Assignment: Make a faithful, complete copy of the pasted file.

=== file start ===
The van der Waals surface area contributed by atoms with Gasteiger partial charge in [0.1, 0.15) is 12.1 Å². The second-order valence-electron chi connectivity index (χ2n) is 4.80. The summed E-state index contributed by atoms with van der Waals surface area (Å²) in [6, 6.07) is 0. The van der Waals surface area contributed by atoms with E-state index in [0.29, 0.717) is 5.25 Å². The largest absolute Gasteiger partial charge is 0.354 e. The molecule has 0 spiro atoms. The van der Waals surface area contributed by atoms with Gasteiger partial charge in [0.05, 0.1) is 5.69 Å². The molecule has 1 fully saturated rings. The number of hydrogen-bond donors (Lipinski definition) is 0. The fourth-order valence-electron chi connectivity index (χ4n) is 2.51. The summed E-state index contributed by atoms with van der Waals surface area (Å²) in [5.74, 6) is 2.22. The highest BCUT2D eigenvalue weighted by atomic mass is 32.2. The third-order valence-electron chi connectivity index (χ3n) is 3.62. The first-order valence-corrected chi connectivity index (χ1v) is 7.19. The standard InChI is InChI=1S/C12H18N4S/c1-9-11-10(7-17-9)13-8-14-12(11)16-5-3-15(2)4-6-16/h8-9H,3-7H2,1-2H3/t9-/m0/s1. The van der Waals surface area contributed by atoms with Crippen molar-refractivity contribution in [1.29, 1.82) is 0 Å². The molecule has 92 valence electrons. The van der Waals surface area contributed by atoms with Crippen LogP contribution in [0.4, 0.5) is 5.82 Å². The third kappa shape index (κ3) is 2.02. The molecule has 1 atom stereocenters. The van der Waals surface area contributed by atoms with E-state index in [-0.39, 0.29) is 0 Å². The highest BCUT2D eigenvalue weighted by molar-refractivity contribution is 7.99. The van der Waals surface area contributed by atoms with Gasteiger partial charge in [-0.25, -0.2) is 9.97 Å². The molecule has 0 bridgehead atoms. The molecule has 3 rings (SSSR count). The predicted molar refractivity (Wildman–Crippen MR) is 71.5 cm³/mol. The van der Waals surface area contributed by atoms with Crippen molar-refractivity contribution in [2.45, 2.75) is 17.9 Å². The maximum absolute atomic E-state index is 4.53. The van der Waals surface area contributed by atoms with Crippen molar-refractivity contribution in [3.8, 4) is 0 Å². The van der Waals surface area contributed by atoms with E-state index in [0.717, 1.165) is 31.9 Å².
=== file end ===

The van der Waals surface area contributed by atoms with Gasteiger partial charge in [0.1, 0.15) is 12.1 Å². The second-order valence-electron chi connectivity index (χ2n) is 4.80. The summed E-state index contributed by atoms with van der Waals surface area (Å²) in [6, 6.07) is 0. The van der Waals surface area contributed by atoms with E-state index in [0.29, 0.717) is 5.25 Å². The largest absolute Gasteiger partial charge is 0.354 e. The molecule has 0 spiro atoms. The van der Waals surface area contributed by atoms with Gasteiger partial charge in [0.05, 0.1) is 5.69 Å². The molecule has 1 fully saturated rings. The number of hydrogen-bond donors (Lipinski definition) is 0. The fourth-order valence-electron chi connectivity index (χ4n) is 2.51. The summed E-state index contributed by atoms with van der Waals surface area (Å²) in [5.74, 6) is 2.22. The highest BCUT2D eigenvalue weighted by atomic mass is 32.2. The third-order valence-electron chi connectivity index (χ3n) is 3.62. The first-order valence-corrected chi connectivity index (χ1v) is 7.19. The standard InChI is InChI=1S/C12H18N4S/c1-9-11-10(7-17-9)13-8-14-12(11)16-5-3-15(2)4-6-16/h8-9H,3-7H2,1-2H3/t9-/m0/s1. The van der Waals surface area contributed by atoms with Crippen molar-refractivity contribution in [1.29, 1.82) is 0 Å². The molecule has 92 valence electrons. The van der Waals surface area contributed by atoms with Crippen LogP contribution in [0.4, 0.5) is 5.82 Å². The third kappa shape index (κ3) is 2.02. The molecule has 1 atom stereocenters. The van der Waals surface area contributed by atoms with E-state index in [-0.39, 0.29) is 0 Å². The highest BCUT2D eigenvalue weighted by molar-refractivity contribution is 7.99. The van der Waals surface area contributed by atoms with Gasteiger partial charge in [-0.25, -0.2) is 9.97 Å². The molecule has 0 bridgehead atoms. The molecule has 3 rings (SSSR count). The predicted molar refractivity (Wildman–Crippen MR) is 71.5 cm³/mol. The van der Waals surface area contributed by atoms with Crippen molar-refractivity contribution in [2.45, 2.75) is 17.9 Å². The maximum absolute atomic E-state index is 4.53. The van der Waals surface area contributed by atoms with Crippen molar-refractivity contribution in [3.8, 4) is 0 Å². The van der Waals surface area contributed by atoms with E-state index in [0.717, 1.165) is 31.9 Å².